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THE wool auctions recorded the largest national weekly offering in more than five years, with close to 60,000 bales offered last week.
Industry sources reported the market held its strong position and finished the week 10 to 25 cents a kilogram higher across the board.
The Eastern Market Indicator (EMI) gained 14c/kg to reach a five-month high of 1295c/kg.
The Australian Wool Innovation wool report said with the general global financial woes, the Australian wool market was in a “positive mood”.
“The market seems to have a habit of resisting the trajectory and severity of reactions of the major traded financial and commodity products,” an AWI spokesman said.
“While exporters approached the week with some trepidation given the large volume available, confidence grew as the week progressed, and nearly all wool types and descriptions on offer posted gains for the series.”
According to the AWI report, current values in Australian dollar terms were 23 per cent higher than for the same period last year, while the EMI expressed in US dollars was US47c/kg better.
Moses and Son director Marty Moses, Temora, said these figures were a great indication for the wool market coming into the new year which was always an anxious period for growers and brokers.
“We went into the Christmas break with two positive sales,” Mr Moses said.
“And it is always apprehensive in the new year.”
But the current market should give confidence to wool growers, according to Monaro-based wool broker Gordon Litchfield.
Gordon Litchfield Wool Pty Ltd principal GordonLitchfield said the market was “pretty healthy”.
“The pass in rate was only about three per cent on the large volume and it probably shows there is not a lot of volume around,” he said.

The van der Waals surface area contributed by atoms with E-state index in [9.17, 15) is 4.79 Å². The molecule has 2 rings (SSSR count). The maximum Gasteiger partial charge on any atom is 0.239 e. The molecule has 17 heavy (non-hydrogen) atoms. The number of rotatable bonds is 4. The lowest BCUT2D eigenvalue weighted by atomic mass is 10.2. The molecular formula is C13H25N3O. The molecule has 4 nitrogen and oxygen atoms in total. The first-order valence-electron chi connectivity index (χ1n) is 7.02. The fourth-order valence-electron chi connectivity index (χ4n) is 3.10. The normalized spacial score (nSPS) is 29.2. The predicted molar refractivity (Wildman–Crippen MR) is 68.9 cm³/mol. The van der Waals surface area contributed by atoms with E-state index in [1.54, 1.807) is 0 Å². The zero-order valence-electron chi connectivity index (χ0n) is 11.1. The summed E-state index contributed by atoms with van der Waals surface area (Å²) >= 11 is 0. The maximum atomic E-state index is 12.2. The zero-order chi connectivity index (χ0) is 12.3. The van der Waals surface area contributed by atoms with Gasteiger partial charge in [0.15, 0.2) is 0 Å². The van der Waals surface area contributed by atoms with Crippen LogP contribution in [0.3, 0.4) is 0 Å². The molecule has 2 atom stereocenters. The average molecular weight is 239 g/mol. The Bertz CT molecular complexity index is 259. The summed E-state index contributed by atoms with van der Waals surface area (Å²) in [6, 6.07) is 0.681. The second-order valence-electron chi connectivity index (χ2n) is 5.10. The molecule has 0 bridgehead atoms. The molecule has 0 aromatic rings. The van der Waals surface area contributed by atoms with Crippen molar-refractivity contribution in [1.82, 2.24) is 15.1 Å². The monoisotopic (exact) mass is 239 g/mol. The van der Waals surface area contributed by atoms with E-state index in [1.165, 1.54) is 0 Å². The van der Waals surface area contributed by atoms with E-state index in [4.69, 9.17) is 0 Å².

Mr Moses said current prices were “fantastic returns for growers.”
“Quality wool is in strong demand,” he said.
“But prem-shorn wool and cardings, both Merino and crossbred, are possibly at an ‘all-time’ high reflecting increased demand for the new fashions coming out of China.”
Mr Moses said the new “active wear” garments were attracting a bigger share of the market, with wool becoming the fibre of choice for these products.
Mr Litchfield also confirmed values for cardings and short wools were at a record level.
The Mercado market analysis report last week said “the discounts of cardings over combing wools are at an historically small levels, which suggests support for Merino fleece wools if carding prices are sustained at these levels”.
The other positive factor commented on by brokers and analysts alike was the relative weakness of the Australian dollar against the US.
“This makes wool more affordable to importers while giving an edge to prices in Australian dollar terms,” Mecardo said.
Mr Litchfield said “basically the wool market was bucking the trend” with other commodities entering a period of subdued demand.
But he urged caution despite the current positive situation for wool growers.
“Global economic concerns, currency fluctuations and a dropping oil price, are signals to be wary off,” Mr Litchfield said.
Mr Moses was also wary, saying there could be some demand restraint in the next two to three months due to international credit restrictions.
Meanwhile, Mr Litchfield reports a sale of a 100 bale clip, grown on the Monaro and measuring 19 microns, but including pieces and some cross-bred wool which averaged $2108 a bale.
“It is a positive situation for woolgrowers,” he said.
This story Administrator ready to work first appeared on Nanjing Night Net.